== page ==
INTRODUCTION TO APICULTURE
Apiculture is the commercial production of Honey. Honey is mentioned in ancient books like Vedas, purana and epics like Mahabharata and Ramayana. It has been an important element in the sweet diet of man. Before knowing the manufacture of sugar, man depended largely on honey as sweetener. Honey is produced by honey bees.
Honey bees have been very closely associated with humans since ancient times and have reached highest degree of domestication. The first evidence of this association between man and bees came to light from the rock paintings made by primitive human. Thousands of years ago, Egyptians were well acquainted with bee keeping before the Christian era.
Apiculture is breeding honey bees for the production of honey and bees wax using modern scientific and commercial methods. The name apiculture is due to the scientific (generic) name of the honeybees which is ‘Apis’. Bee culture or apiculture is practices throughout the world. In India it is practiced in South as well as North India as cottage industry providing employment to lakhs of people. Two institutes namely, Khadi and Village Industries Commission and Indian Council of Agriculture research are making an effort to the raise the industrial status of apiculture in India.
Selection of surrounding flora
The place where the honey bees are kept is called as Apiary. The local surrounding flora is very important for selecting the location of the apiary. It is best practice to choose more nectar-yielding plants like neem, jamun, soapnut etc. in the surroundings. Plants like cherry, sheesham, coconut and guava serve both for nectar and pollen. Best choice of pollen yielding plants is maize, rose and sorghum.
Selection of honey bees
Selection of a good variety of honey bees is an important step before starting apiculture. In general the honey bees for the apiculture must have,
- High honey yielding capacity
- Must be able to form the hive anywhere
- Worker bees must be smart and energetic
- Must be able to protect themselves from the enemies
- Must possess colonial habit
The following is the description of are four common species of honey bee found in India. Out of these four Apis indica is best suited for Indian apiculture industry.
Apis dorsata (The rock-bee or Giant honey-bee)
This is the largest honeybee.
Builds single large open comb on high branches of trees and rocks.
Produces large quantity of honey, but this bee is difficult to domesticate.
This bee is ferocious, stings severely causing fever and sometimes even death.
Apis indica (The small Indian bee)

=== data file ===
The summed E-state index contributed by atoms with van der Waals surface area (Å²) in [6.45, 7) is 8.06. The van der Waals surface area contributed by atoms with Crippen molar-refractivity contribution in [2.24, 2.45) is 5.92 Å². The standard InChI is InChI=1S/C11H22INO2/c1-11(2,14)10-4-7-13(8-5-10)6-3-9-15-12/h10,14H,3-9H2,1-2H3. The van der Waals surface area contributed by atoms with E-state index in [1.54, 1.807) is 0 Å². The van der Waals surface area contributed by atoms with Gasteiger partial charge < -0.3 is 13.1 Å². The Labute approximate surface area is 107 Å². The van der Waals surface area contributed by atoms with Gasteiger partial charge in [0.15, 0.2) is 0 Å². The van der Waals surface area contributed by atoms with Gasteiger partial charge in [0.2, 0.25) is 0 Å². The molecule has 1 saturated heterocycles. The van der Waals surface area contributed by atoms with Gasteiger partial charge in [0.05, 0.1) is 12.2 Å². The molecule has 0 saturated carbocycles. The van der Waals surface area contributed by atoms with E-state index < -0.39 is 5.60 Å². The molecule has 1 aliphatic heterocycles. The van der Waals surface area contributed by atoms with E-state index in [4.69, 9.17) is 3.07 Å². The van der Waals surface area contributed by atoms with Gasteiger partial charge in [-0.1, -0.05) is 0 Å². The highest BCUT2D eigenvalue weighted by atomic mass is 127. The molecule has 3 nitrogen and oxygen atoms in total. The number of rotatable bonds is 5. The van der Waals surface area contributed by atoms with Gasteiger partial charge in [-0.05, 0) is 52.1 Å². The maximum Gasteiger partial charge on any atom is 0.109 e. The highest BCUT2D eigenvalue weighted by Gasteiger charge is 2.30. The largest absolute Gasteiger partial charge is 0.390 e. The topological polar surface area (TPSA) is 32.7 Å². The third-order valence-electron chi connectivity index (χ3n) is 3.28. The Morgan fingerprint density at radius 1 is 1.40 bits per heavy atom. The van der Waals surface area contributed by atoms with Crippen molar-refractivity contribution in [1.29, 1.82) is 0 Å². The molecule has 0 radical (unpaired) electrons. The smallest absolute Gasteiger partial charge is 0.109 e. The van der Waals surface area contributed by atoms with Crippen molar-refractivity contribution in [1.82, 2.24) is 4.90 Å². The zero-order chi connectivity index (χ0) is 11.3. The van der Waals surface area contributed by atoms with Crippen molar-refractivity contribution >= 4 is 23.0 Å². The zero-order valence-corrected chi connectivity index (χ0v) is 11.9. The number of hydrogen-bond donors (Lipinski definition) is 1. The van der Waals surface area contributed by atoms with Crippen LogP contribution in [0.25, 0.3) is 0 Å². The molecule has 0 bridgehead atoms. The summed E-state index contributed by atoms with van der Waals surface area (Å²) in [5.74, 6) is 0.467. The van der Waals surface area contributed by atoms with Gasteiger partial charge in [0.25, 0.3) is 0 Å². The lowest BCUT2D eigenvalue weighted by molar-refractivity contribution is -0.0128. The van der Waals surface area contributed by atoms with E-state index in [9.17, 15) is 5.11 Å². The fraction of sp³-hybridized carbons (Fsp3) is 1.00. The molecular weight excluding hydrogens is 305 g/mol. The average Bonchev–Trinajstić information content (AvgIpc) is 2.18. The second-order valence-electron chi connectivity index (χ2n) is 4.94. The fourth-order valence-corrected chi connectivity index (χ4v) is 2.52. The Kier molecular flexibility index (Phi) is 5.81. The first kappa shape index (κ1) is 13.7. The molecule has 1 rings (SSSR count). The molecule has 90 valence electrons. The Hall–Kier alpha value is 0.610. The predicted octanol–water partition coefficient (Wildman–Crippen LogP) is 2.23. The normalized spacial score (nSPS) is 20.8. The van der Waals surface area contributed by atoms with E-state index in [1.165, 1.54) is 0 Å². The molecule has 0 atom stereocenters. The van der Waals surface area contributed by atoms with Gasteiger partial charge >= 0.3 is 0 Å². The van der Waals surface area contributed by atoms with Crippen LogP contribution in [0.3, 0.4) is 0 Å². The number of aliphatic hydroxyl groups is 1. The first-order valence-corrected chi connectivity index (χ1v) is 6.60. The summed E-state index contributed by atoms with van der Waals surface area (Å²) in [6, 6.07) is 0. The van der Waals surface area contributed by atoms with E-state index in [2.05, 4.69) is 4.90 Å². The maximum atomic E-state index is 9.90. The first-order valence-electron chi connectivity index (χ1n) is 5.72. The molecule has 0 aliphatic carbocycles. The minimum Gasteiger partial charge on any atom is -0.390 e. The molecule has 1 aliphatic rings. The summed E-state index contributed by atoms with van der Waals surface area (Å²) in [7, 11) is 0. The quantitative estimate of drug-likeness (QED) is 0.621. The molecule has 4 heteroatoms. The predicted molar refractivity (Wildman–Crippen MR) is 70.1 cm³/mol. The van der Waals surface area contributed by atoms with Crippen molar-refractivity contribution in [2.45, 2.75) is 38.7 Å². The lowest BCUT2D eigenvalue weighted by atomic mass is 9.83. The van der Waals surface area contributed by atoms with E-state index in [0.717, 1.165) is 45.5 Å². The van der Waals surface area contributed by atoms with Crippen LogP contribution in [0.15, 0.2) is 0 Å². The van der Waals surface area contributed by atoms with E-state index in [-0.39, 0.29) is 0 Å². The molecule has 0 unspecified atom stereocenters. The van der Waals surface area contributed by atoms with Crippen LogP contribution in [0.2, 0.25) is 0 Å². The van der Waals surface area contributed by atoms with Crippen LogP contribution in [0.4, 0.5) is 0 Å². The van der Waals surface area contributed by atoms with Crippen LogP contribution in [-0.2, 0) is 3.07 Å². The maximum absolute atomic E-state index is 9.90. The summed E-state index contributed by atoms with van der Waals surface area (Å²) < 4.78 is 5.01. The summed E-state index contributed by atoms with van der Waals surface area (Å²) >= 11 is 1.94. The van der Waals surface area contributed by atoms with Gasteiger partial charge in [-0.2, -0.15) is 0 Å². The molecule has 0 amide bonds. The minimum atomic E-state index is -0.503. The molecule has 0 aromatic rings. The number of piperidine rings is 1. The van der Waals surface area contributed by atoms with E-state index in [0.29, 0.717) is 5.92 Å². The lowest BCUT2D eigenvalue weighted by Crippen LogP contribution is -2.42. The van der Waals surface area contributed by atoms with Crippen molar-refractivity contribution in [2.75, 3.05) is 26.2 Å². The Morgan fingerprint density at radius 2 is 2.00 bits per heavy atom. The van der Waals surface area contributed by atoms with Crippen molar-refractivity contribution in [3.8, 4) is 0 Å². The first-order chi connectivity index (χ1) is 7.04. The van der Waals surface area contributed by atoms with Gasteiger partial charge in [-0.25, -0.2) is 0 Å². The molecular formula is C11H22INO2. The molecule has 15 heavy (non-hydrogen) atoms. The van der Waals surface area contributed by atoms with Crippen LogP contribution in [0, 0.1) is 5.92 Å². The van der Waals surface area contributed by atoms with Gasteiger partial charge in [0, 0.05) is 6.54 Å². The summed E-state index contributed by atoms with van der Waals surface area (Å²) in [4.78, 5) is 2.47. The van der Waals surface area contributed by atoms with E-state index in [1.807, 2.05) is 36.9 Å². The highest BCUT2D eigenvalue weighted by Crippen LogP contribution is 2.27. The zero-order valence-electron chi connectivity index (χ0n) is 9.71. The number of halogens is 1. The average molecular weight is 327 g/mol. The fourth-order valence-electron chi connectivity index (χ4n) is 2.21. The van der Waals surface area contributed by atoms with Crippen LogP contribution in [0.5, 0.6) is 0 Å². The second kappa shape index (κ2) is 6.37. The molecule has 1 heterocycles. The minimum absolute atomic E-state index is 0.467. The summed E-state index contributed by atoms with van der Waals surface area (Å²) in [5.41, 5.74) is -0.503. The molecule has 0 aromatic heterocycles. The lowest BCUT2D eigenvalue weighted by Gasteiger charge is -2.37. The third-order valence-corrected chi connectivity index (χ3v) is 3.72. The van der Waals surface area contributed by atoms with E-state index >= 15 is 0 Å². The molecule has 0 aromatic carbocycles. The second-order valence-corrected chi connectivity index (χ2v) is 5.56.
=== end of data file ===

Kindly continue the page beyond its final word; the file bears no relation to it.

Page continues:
Medium – sized
Hive consists of several parallel combs in dark places such as cavities of tree
Trunks, mud walls, earthen posts, etc.
This bee is not so ferocious and can be domesticated
Apis florea (The little bee)
small – sized
Builds single small combs in bushes, hedges, etc.
Honey yield is poor.
Apis mellifera (The European bee)
This species has been introduced in many parts of the world including India.
It is easily domesticated.
Importance of bee keeping
There are three main advantages of bee-keeping:
Provides honey- a valuable nutritional food
Provides bees wax- which has many uses in industry
Honey bees are excellent pollinating agents, thus increasing agricultural yields. In terms of actual value this advantage exceeds the other two.
THE BEE COLONY AND ITS MEMBERS
The nest of the honey bee is known as the bee-hive. The population of an average sized colony consists of 30 to 50 thousand individuals. A colony is termed ‘weak’ or ‘strong’ according to the number of worker bees it possesses. There are three types of individuals in a colony, namely the Queen, worker and drone. Due to the existence of several morphological forms, bees are said to be a polymorphic species. The following is the description of each type of member of the bee colony,
The Queen bee
The following are the qualities of the Queen bee
It is a diploid, fertile female.
The presence of queen is a must in a colony
The size of the body of queen is much larger than other castes of bees of the colony
Her legs are strong as she always has to walk about on the comb
The queen has a sting, curved like a sword at the tip of the abdomen, which is a modification of the egg-laying organ known as ovipositor. The sting serves as an organ of defense. She never uses it against anybody except her own caste
The queen is responsible for laying eggs for a colony. She lays about 1000 to 1500 eggs every day and lives for about two to three years. She lays both fertilized eggs (from which females develop) and unfertilized eggs (from which males develop).
Bee colony, female bee, male bee, drone, honey production, members of bee colony